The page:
A COMMON FEATURE Family matters are frictions, to put it politely, between parents. When the company is worth several billion dollars and the quarrels smack of scandal (think of Paramount Global's Redstones or L'Oréal's Bettencourts), they give rise to best-sellers or Netflix documentaries. India, where family businesses generate around 79% of GDP, has no shortage of similar dramas. The latest could produce something less frivolous: better corporate governance.
The dispute in question involves Gautam Singhania, the classic car enthusiast billionaire chairman of Raymond, a conglomerate from men's suits to auto parts, and his wife, Nawaz Modi, a yoga instructor with Bollywood ties and author of “Pause , Rewind: Natural Anti-Aging Techniques”. The long-running row came to light after Ms Modi was excluded from a Diwali party at the company by Mr Singhania.
in November and talked about it on YouTube. This and other similar videos, including one in which Ms. Modi alleges that her husband physically assaulted her, have racked up more than a million views. In some cases, Ms. Modi enjoys the support of her father-in-law, Vijaypat Singhania, who created Raymond before handing over control to his son in 2015, then being kicked out of the business and the family home.
Although Ms Modi has not filed for divorce, she is seeking 75% of the family's 49% stake in Raymond for herself and the couple's two daughters. In a statement, Gautam Singhania said, “I have chosen not to comment on media reports on matters relating to my personal life as maintaining the dignity of my family is paramount to me. » He assured employees that business would continue as usual. Investors are not convinced that this will be the case. Since September, Raymond's market value has fallen from $1.7 billion to $1.4 billion, even as the Indian market as a whole has soared.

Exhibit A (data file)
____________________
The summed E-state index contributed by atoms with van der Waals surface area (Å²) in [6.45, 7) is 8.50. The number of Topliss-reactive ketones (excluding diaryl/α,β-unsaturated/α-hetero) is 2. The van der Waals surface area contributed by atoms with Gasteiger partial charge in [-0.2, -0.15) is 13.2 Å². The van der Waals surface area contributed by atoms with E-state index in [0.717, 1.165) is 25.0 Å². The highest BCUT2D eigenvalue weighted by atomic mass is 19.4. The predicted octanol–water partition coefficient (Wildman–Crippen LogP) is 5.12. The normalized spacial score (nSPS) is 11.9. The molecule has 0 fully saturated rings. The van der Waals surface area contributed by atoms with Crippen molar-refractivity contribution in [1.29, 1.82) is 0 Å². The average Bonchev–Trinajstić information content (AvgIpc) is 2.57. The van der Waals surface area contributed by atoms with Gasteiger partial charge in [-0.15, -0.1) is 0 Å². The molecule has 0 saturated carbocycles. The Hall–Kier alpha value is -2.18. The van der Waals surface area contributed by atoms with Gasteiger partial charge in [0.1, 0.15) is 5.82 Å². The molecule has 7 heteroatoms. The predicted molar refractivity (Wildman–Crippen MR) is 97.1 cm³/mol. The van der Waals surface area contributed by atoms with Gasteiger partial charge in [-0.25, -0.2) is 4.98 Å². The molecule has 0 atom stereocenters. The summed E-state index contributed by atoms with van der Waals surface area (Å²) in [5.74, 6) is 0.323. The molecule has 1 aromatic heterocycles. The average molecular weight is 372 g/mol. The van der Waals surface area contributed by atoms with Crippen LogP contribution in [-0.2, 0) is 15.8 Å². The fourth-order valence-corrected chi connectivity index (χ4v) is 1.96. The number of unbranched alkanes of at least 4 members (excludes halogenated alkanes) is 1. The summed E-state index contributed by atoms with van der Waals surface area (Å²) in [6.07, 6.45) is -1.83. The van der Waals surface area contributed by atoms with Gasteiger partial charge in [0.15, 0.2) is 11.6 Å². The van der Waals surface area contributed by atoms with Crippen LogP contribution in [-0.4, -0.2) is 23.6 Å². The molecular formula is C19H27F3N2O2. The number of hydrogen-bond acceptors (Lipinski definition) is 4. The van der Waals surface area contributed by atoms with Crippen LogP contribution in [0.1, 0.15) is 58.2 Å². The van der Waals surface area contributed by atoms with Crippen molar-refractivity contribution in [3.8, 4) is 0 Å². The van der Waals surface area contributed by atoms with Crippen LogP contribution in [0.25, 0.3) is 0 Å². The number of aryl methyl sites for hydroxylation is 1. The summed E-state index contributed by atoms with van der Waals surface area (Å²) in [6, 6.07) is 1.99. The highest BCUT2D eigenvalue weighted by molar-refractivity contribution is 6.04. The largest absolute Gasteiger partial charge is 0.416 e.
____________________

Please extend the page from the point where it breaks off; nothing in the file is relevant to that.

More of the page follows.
So far, so shockingly familiar. Where the Raymond saga differs from similar episodes, in India and elsewhere, is in its potential impact on business in general. In an unusual move, Institutional Investor Advisory Services (IIAS), an Indian proxy advisory firm, intervened. In the name of protecting minority shareholders, she urged independent directors to ask Mr. Singhania to step aside while the board considers the matter.
This unusual request disrupted a warm atmosphere. Independent directorships in Indian family businesses are often seen as a sinecure offered in exchange for loyalty. THE IIASThe request therefore struck a chord. Serious financial newspapers have spoken out. Financial Express lamented how India Inc's independent board members too often ignore “red flag governance failings”. Raymond's independent directors claim that “such marital disputes…go beyond [their] hand over”. But they nevertheless retained the services of an independent legal advisor to advise them. By Indian standards, this is a bold move. ■
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